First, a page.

Drafting of the "management projects" and their associated technical projects for habitat restoration, conservation results-based management plans and the technical and administrative specifications, adhering to "green procurement" criteria.
The goal of this action is to set up mechanisms for compensatory payments for the implementation of the conservation results-based management schemes, and to make them effective. Suitable payments per hectare will be estimated based on the degree of improvement to habitat conservation status; the area assigned to conservation purposes under this scheme; and on the persistence or abandonment of practices damaging to conservation. Payments will be made effective at the end of the third year, pending a final evaluation of the Conservation Results Indicators, and to the maximum possible percentage afforded by the budget allotted to this action regarding the payment scheme generated.
Obtaining an agri-environmental payment scheme tailored to the reality of Serra do Xistral and its conservation goals.
Making payments effective to commoners on account of conservation results.
Attracting and maintaining the involvement of the commoners and of their governance structures. Demonstrating their capacity to "generate biodiversity and environmental conservation" as just another product of their land use.
The management schemes integrated into common land management projects will be implemented (A4). This action focuses on the management of pastures included in the target habitat mosaic (4020*, 7110* y 7130*). Management will aim to improve priority habitat conservation through the application of scrub-clearing techniques, controlled burning and grazing that allow pastures to regenerate, allowing in turn sustainable resource exploitation and the achievement of conservation goals.
After determining the conservation status for the priority habitat mosaic present in each communal land, as well as the baseline values for result indicators, experts will assess which areas are subject to excessive grazing and which ones would tolerate increased grazing, as well as the actions to be carried out in each case, which may include: C1.1. Wet heath regeneration through livestock management, identifying –according to proprietor opinion— the grazing patterns necessary to improve the conservation status of these mosaics; C1.2. Wet heath regeneration by scrub clearing or controlled burning, acting upon wet heaths determined to be in senescent stage and which may be regenerated in order to improve their properties as grazing areas, while simultaneously improving habitat conservation status for bog and wet heath mosaics.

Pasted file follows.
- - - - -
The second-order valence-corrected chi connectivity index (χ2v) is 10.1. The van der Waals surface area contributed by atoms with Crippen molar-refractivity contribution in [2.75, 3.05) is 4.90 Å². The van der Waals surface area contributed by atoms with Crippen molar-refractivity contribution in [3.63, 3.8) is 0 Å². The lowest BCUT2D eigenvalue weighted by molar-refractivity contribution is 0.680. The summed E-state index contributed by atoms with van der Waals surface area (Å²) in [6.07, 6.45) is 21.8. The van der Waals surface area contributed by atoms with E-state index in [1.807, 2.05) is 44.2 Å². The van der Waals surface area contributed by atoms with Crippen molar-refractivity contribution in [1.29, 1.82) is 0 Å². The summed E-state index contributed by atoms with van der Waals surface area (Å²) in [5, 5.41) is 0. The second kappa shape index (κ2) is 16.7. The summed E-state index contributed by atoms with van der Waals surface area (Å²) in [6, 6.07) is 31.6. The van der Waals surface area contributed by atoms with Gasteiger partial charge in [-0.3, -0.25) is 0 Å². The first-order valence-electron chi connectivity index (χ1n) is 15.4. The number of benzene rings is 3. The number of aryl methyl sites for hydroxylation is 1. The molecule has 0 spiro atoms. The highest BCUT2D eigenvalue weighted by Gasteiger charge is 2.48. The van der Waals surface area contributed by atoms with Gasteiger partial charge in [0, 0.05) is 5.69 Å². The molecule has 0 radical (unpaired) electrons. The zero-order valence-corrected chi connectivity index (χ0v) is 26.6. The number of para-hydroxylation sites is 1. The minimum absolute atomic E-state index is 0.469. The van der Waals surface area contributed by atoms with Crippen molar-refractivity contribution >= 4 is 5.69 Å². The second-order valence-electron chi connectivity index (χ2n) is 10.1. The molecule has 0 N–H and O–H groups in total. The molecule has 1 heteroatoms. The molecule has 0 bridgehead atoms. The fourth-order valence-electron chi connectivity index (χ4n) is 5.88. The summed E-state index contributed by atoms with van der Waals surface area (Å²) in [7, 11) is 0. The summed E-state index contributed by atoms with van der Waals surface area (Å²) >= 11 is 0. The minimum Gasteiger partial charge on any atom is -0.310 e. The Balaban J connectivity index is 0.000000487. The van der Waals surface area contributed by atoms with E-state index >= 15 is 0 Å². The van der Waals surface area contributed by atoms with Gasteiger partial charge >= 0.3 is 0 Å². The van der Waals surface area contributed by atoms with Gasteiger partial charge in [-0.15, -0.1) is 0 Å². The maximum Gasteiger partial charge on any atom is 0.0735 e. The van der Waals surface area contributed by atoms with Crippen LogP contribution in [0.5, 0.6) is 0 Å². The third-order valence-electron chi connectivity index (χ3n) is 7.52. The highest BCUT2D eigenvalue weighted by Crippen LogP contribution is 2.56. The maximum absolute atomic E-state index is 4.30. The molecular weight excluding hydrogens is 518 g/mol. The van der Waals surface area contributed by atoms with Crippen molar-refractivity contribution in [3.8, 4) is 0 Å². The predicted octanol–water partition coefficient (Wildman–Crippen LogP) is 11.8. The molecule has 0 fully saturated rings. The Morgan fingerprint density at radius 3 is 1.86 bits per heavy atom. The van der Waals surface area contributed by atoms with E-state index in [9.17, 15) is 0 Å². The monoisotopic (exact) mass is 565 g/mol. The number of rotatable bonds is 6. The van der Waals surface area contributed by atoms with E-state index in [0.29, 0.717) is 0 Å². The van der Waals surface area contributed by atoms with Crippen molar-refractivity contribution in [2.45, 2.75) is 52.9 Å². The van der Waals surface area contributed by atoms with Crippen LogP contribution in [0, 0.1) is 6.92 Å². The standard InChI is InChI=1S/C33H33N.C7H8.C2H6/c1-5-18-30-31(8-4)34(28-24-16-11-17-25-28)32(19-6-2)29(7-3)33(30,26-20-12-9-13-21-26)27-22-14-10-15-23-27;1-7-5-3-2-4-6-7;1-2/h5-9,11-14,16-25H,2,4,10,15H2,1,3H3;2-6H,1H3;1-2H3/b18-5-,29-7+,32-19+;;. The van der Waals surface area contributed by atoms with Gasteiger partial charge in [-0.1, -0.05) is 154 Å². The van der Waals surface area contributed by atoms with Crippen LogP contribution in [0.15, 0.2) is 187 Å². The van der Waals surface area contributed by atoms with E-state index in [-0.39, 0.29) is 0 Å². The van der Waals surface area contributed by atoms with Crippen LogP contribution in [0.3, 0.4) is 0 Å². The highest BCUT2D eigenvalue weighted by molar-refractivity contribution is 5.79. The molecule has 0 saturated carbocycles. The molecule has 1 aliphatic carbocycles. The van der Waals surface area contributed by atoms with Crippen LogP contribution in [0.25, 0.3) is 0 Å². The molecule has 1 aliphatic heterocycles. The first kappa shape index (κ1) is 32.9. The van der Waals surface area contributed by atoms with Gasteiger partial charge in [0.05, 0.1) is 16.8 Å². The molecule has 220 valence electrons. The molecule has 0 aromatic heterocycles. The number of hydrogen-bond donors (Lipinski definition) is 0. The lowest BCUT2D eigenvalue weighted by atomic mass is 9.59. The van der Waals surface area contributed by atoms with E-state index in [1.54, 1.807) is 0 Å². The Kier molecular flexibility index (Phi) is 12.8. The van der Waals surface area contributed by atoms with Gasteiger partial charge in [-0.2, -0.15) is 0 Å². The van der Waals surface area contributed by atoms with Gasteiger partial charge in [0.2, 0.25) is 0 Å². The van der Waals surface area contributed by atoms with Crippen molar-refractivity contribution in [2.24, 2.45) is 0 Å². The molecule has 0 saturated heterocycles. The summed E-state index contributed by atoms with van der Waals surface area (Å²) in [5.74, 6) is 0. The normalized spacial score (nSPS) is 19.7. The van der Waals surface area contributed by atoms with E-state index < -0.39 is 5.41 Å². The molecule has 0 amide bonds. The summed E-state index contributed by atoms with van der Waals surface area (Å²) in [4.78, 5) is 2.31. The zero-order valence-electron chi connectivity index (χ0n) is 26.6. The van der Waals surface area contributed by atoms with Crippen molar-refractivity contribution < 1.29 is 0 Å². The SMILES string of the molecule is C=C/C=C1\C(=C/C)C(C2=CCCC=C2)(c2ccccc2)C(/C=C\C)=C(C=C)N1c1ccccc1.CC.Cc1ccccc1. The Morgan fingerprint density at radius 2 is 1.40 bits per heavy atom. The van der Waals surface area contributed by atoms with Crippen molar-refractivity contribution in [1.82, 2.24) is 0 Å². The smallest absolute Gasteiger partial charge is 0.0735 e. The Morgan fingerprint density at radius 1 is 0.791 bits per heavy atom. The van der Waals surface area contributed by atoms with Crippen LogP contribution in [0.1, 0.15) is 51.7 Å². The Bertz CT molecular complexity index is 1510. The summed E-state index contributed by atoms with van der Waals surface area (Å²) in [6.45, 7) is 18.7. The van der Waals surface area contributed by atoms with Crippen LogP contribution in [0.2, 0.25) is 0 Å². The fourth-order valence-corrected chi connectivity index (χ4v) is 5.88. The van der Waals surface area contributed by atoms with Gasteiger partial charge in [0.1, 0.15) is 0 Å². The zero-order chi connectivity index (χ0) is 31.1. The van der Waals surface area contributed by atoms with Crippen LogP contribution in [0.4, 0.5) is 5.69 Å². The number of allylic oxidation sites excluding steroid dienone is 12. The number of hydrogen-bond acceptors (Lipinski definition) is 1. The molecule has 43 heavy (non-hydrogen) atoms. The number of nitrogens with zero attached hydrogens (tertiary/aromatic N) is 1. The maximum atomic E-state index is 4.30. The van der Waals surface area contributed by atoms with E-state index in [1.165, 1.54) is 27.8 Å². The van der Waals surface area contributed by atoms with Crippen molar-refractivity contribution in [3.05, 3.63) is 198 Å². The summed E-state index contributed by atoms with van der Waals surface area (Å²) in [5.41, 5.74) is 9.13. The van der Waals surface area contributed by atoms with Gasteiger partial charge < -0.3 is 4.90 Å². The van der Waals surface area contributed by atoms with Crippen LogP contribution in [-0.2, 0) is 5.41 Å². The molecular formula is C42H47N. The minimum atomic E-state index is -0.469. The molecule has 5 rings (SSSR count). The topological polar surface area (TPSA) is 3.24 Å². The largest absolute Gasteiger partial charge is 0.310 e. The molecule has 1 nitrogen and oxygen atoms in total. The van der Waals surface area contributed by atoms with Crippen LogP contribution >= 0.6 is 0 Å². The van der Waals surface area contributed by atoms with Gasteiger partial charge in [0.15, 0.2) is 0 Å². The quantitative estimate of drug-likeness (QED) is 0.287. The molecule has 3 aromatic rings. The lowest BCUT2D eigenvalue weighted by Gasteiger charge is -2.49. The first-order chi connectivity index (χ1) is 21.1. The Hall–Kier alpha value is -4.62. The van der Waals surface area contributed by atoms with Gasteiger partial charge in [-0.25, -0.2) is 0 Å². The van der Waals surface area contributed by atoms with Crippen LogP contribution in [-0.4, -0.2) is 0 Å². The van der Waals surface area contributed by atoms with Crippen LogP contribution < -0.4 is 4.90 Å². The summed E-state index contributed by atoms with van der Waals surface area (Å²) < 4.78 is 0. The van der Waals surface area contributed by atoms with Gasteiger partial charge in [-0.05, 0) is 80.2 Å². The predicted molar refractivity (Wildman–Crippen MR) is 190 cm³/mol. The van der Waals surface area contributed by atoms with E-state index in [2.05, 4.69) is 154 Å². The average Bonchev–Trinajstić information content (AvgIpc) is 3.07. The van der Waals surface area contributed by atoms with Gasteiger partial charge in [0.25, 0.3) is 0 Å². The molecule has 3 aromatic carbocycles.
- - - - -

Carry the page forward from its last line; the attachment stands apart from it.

Implementing in an effective manner the conservation results-based management plans resulting from the chapter of actions A.
Improving conservation status of habitats 4020*, 7110* y 7130* during action execution.
Attracting and maintaining proprietor involvement and that of their communal governance structures.
This action aims to execute a series of interventions contributing to priority habitat conservation: raised bogs (7110*) and wet heaths (4020*), included in the forest and livestock management document (A4).
The technical and scientific works and studies carried out on the SAC Serra do Xistral show certain human activity impact on habitat conservation status. Such impacts derive mainly from two causes: consequences resulting from the building of forest roads and point concentrations of livestock around raised bogs.
Through this action, specific interventions are suggested aiming to correct impacts and mitigate threats, specifically regarding the correction of impacts on the hydrology of those wetlands most vulnerable to livestock trampling.
The roads present in the mountain range have negative effects in certain areas where rainwater accumulates, be it because they generate new erosion areas or due to the depositing of materials from the asphalt agglomerate (aggregates). In both cases, the hydrology of raised bogs is damaged. Another conflict-generating circumstance derives from the paths used by livestock and farming machinery, which affect active raised bogs.